Connectivity is crucial right now, with many teams working from their kitchens, living rooms, and - if they’re lucky - home offices.
But, is your internet bandwidth up to the task?
It can be one of the huge barriers to getting a team to work successfully from home.
Today, we’re breaking down bandwidth and outlining what you need to use the most popular video conferencing tools.
What is bandwidth?
Bandwidth is the amount of data that can be sent over your internet connection in a given amount of time.
It’s usually written down as bits per second (bps) or bytes per second (Bps).
Internet speed is often muddled up with internet bandwidth. The best way to explain it is by getting you to imagine two computers.
Both computers have different bandwidths, but the same internet speed - let’s say, 100 megabits per second (Mbps).
Computer 1 has a 50 Mbps of bandwidth, while Computer 2 has 100 Mbps.
If you were to download the same file of 500 MB, Computer 1 would be able to do it in 10 seconds, while Computer 2 would do it in five.
How much bandwidth do I need for remote working?
Of course, this entirely depends on what kind of work you need to do remotely.
If your workday largely involves email, editing documents and messaging colleagues on a platform like Microsoft Teams or Slack, you won’t need much bandwidth.
However, if you need to attend video conferences and calls, you’ll need a higher bandwidth.
If you are finding yourself video calling more, you’ll want to make sure that you’re not pixelated or going to get cut off mid-meeting.
Recommended bandwidth for one-to-one video calls with Microsoft Teams
- Audio calls - 30kbps
- Audio calls with screen sharing - 130kps
- Video calls with low quality (360p) - 500kps
- Video calls with medium quality resolution (720p) - 1.2 Mbps
- Video calls with high quality (1080p) - 1.5 Mbps
Recommended bandwidth for group video calls with Microsoft Teams
- For group video calls - 500kbps/1Mbps
- For high-quality group video calls - 1Mbps/2Mbps
Recommended bandwidth for one-to-one video calls with Zoom
- Video calling - 600kbps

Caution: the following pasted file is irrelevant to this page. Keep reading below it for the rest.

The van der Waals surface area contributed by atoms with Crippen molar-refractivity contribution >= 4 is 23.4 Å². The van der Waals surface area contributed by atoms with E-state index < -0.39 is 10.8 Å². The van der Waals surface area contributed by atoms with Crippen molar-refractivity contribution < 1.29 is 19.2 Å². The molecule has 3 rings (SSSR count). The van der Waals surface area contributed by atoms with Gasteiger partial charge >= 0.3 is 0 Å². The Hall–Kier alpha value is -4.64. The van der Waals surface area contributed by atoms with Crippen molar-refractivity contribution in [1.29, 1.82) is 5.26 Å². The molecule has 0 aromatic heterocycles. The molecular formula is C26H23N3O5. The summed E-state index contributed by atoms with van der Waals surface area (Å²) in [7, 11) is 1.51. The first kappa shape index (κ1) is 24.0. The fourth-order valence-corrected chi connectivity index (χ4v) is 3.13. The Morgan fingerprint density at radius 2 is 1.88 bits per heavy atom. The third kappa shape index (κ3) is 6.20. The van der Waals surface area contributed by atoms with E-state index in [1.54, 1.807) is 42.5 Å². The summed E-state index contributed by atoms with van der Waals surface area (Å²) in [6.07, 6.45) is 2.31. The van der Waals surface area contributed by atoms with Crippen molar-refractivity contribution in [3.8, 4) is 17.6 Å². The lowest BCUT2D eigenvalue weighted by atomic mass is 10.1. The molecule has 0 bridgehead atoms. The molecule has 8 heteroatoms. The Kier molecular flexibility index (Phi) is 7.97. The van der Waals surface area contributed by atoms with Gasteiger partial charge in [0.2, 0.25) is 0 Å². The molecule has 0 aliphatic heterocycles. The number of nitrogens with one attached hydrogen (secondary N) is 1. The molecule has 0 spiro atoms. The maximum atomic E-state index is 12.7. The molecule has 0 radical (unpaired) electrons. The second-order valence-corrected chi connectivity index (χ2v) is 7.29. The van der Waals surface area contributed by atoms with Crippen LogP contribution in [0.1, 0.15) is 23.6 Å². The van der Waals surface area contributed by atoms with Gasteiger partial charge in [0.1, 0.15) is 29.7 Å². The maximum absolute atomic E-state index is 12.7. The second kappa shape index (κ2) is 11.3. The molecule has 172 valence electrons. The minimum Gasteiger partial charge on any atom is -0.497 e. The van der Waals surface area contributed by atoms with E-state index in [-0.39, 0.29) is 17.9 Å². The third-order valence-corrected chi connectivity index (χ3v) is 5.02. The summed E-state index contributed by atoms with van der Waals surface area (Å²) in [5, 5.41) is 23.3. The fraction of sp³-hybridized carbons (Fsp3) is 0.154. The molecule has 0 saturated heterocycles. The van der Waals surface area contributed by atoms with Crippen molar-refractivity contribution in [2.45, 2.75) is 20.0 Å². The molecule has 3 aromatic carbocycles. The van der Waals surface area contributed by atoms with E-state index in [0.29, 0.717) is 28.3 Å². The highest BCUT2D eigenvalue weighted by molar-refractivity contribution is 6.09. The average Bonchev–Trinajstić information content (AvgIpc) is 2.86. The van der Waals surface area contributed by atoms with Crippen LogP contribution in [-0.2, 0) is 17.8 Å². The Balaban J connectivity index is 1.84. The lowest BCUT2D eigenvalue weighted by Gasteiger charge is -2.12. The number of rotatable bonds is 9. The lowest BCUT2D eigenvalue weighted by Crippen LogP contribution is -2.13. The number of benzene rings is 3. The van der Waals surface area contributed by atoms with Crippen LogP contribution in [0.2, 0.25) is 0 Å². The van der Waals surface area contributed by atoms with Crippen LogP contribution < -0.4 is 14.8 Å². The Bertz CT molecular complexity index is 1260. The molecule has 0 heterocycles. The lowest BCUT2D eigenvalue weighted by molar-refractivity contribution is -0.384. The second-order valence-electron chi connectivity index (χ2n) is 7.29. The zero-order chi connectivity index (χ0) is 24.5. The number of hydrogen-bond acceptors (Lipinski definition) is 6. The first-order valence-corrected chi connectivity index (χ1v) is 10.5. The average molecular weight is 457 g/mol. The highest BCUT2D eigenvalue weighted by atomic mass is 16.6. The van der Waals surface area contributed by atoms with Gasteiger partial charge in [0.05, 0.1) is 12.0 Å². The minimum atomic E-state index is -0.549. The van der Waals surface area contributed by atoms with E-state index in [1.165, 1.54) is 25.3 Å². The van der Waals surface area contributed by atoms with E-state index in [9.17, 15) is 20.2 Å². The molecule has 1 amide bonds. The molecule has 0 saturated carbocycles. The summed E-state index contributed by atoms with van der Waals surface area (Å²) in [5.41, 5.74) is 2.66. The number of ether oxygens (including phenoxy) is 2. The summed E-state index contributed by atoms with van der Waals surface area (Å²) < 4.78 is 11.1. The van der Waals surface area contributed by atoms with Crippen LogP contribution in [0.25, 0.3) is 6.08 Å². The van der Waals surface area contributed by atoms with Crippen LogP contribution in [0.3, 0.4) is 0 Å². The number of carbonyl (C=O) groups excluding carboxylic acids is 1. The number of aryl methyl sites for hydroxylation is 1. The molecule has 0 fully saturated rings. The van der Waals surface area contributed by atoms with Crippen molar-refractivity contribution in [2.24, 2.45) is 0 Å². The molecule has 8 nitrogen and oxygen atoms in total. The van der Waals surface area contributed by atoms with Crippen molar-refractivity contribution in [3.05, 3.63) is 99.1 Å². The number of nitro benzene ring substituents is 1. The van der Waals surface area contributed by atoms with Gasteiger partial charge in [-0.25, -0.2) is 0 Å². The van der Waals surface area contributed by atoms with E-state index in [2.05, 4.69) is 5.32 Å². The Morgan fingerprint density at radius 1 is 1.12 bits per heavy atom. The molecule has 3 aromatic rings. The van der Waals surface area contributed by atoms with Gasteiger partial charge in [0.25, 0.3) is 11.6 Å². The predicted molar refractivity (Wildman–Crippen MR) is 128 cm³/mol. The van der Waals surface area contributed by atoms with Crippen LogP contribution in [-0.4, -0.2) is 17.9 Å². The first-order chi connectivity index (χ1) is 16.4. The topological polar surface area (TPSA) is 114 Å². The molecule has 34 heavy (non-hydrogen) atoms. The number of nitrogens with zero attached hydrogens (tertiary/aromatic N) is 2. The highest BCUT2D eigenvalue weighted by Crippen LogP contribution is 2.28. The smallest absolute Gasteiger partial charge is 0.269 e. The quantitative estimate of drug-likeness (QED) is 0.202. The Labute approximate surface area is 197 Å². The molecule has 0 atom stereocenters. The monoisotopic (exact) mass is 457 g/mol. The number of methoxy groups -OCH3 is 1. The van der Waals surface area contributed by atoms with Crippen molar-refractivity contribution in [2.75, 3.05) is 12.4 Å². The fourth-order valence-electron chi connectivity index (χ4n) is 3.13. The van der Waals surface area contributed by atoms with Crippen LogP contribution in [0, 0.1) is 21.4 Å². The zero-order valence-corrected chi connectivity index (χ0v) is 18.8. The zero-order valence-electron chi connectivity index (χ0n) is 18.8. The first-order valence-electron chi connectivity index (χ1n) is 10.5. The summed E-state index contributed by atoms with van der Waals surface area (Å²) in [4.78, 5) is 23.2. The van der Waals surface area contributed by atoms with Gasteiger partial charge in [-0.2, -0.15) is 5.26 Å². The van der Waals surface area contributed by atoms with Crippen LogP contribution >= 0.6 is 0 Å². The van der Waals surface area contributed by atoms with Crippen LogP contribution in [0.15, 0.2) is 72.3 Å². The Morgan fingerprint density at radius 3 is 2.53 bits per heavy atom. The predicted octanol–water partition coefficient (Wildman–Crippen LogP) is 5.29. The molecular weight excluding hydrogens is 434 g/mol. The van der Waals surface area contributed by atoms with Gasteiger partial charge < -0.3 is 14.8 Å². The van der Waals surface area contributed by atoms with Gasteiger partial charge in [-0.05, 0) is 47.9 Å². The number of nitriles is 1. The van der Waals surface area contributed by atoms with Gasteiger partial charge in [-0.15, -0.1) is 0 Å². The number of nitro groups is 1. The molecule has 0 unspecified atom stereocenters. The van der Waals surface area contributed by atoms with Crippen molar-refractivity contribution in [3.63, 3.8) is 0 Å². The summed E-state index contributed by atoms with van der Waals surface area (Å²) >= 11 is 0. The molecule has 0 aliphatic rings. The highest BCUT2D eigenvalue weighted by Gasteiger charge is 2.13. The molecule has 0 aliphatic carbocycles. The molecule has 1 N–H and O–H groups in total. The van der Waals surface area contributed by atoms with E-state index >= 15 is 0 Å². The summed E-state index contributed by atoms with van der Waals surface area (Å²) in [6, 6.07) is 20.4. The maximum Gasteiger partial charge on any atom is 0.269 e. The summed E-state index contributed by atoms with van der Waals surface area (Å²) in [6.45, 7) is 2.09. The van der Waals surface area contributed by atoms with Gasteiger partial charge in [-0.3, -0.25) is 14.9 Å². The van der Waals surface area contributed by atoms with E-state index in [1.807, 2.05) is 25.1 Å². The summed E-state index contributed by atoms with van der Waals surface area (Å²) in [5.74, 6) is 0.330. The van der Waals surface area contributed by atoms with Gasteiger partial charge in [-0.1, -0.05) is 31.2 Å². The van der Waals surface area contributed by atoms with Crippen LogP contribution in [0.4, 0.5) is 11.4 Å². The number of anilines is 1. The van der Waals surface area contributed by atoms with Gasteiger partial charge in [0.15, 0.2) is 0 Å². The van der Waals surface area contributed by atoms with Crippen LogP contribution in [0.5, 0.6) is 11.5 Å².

- High-definition video calling (720p) - 1.2 Mbps
- High-definition video (1080p) - 1.8 Mbps
Recommended bandwidth for group video calls with Zoom
- High quality - 800kbps/1.0Mbps
- Gallery view - 1.5Mbps/1.5Mbps
- High definition video - 1.5Mbps/1.5Mbps
- Receiving high-definition video - 2.5mbps
- Sending high definition video - 3.0 Mbps
Recommended bandwidth for one-to-one video calls with Skype
- Calls - 100kbps
- Video and screen sharing - 300kbps
- High- quality video calling - 400kbps - 500kbps
- HD video calling - 1.5Mbps
Recommended bandwidth for group video calls with Skype
- Groups of 3 - 512kbps (download) 128kbps (upload)
- Groups of 5 - 4Mbps (download) 512kbps (upload)
Recommended bandwidth for one-to-one videos with Google Meet
- Standard (SD) video - 1 Mbps
- Sending HD video - 3.2 Mbps
- Receiving HD video - 2.6Mbpss
Recommended bandwidth for group video calls with Google Meet
- SD video with groups of 5 - 1.5 Mbps
- SD video with groups of 10 - 2 Mbps
- HD video with groups of 5 - 3.2 Mbps
- HD video with groups of 10 - 4.0 Mpbs
Can I still work remotely with low internet bandwidth?
It’s still possible to work from home with low internet bandwidth. As we said above, if you’re using the internet to send and receive email, work on documents in the cloud and message colleagues, you shouldn’t have too many problems.
If you did need to call your team, we’d recommend switching your video off and only joining with audio. You could also keep on track with what’s going on with your Team by using a project management tool like Planner or Asana.
Need help getting set up or ironing out issues with remote working? Contact a member of our team today.
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